Gladstone


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Related to Gladstone: Gladstone bag, William Gladstone

Glad·stone

 (glăd′stōn′, -stən)
n.
1. A light four-wheeled convertible carriage with two interior seats and places outside for a driver and footman.
2. A Gladstone bag.

[After William Ewart Gladstone.]
American Heritage® Dictionary of the English Language, Fifth Edition. Copyright © 2016 by Houghton Mifflin Harcourt Publishing Company. Published by Houghton Mifflin Harcourt Publishing Company. All rights reserved.

Gladstone

(ˈɡlædstən)
n
1. (Biography) William Ewart. 1809–98, British statesman. He became leader of the Liberal Party in 1867 and was four times prime minister (1868–74; 1880–85; 1886; 1892–94). In his first ministry he disestablished the Irish Church (1869) and introduced educational reform (1870) and the secret ballot (1872). He succeeded in carrying the Reform Act of 1884 but failed to gain support for a Home Rule Bill for Ireland, to which he devoted much of the latter part of his career
2. (Automotive Engineering) a light four-wheeled horse-drawn vehicle
Collins English Dictionary – Complete and Unabridged, 12th Edition 2014 © HarperCollins Publishers 1991, 1994, 1998, 2000, 2003, 2006, 2007, 2009, 2011, 2014

Glad•stone

(ˈglædˌstoʊn, -stən)

n.
1. William Ew•art (ˈyu ərt) 1809–98, British prime minister four times between 1868 and 1894.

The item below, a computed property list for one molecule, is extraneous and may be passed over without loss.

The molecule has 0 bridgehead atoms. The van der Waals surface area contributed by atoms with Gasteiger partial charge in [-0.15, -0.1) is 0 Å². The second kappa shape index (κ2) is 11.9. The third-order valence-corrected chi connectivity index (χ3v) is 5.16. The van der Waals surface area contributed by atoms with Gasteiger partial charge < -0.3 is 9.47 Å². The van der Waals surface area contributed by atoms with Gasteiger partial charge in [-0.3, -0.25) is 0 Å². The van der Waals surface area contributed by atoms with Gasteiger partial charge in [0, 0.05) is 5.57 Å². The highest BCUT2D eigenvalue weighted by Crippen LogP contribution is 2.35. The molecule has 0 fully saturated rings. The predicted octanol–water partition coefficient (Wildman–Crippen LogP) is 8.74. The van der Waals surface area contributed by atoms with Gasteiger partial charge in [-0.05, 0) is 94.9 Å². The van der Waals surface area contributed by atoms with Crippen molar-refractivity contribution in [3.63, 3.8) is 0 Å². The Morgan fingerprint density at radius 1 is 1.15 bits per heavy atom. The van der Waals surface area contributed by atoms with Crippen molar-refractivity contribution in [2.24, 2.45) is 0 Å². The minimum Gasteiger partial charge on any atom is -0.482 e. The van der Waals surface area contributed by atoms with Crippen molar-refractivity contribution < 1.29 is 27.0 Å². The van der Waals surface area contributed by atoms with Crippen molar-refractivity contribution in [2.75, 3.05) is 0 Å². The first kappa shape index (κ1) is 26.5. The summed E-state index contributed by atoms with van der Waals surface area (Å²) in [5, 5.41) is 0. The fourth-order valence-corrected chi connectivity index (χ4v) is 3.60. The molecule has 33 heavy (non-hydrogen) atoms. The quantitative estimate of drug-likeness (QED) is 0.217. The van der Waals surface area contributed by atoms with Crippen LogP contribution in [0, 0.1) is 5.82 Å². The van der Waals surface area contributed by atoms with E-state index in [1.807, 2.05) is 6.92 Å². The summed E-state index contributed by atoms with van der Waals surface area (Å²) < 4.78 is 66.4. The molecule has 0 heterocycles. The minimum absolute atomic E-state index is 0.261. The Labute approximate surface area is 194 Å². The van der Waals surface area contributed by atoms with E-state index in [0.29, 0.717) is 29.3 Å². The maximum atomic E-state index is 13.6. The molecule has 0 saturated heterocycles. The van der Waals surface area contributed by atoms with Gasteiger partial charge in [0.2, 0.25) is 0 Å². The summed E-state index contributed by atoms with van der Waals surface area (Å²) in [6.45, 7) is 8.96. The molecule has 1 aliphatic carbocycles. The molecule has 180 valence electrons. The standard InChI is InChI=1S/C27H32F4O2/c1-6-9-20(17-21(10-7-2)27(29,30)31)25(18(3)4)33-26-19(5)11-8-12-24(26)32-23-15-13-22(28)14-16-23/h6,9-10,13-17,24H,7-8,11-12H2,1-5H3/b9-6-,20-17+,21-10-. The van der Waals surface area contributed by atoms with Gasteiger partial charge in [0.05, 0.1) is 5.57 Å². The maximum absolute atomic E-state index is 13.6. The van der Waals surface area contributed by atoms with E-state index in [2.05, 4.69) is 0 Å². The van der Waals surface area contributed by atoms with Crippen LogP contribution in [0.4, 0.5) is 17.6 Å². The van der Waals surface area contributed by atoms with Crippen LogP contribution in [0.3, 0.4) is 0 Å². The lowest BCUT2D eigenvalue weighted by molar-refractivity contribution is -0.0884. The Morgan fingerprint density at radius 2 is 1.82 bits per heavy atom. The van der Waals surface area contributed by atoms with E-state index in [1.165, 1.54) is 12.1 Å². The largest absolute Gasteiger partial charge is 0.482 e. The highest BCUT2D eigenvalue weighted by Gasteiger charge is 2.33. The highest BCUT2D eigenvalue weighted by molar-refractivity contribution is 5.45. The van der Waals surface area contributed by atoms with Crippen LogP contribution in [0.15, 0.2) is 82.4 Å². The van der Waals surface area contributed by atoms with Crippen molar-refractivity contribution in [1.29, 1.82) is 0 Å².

Random House Kernerman Webster's College Dictionary, © 2010 K Dictionaries Ltd. Copyright 2005, 1997, 1991 by Random House, Inc. All rights reserved.
ThesaurusAntonymsRelated WordsSynonymsLegend:
Noun1.Gladstone - liberal British statesman who served as prime minister four times (1809-1898)Gladstone - liberal British statesman who served as prime minister four times (1809-1898)
2.Gladstone - a large travelling bag made of stiff leatherGladstone - a large travelling bag made of stiff leather
suitcase, traveling bag, travelling bag, grip, bag - a portable rectangular container for carrying clothes; "he carried his small bag onto the plane with him"
Based on WordNet 3.0, Farlex clipart collection. © 2003-2012 Princeton University, Farlex Inc.
References in classic literature ?
Furthermore, 'to mak siccar,' my father has taken the opposite side of the fireplace and is deep in the latest five columns of Gladstone, who is his Carlyle.
'Away with you, and vote for Gladstone's man!' He jumped up and made off without a word, but from the east window we watched him strutting down the brae.
Gladstone is to be met everywhere in the form of a bag.
Gladstone, I wonder, instruct his valet "to pack his Gladstone"?
One morning the two big bulls, Gladstone and Brigham Young, thought spring had come, and they began to tease and butt at each other across the barbed wire that separated them.
"I have just been there, and I have taken it out, and I have got it in this Gladstone bag.
We got a big Gladstone for the clothes, and a couple of hampers for the victuals and the cooking utensils.
Gladstone testified that the announcement of Macaulay's intention to speak was 'like a trumpet call to fill the benches.' The great qualities, then, of his essays and his 'History' are those which give success to the best sort of popular oratory--dramatic vividness and clearness, positiveness, and vigorous, movement and interest.
Gladstone, until he was so dreadful about Ireland."
I have heard the great orators of many countries, but not even Gladstone himself could have pleased a cause with most consummate power than did this angular Negro, standing in a nimbus of sunshine, surrounded by the men who once fought to keep his race in bondage.
Audley, the chairman, was an amiable, elderly man who still wore Gladstone collars; he was a kind of symbol of all that phantasmal and yet fixed society.
"Here!" said Mr Verloc, giving a slight kick to the gladstone bag on the floor; and Stevie flung himself upon it, seized it, bore it off with triumphant devotion.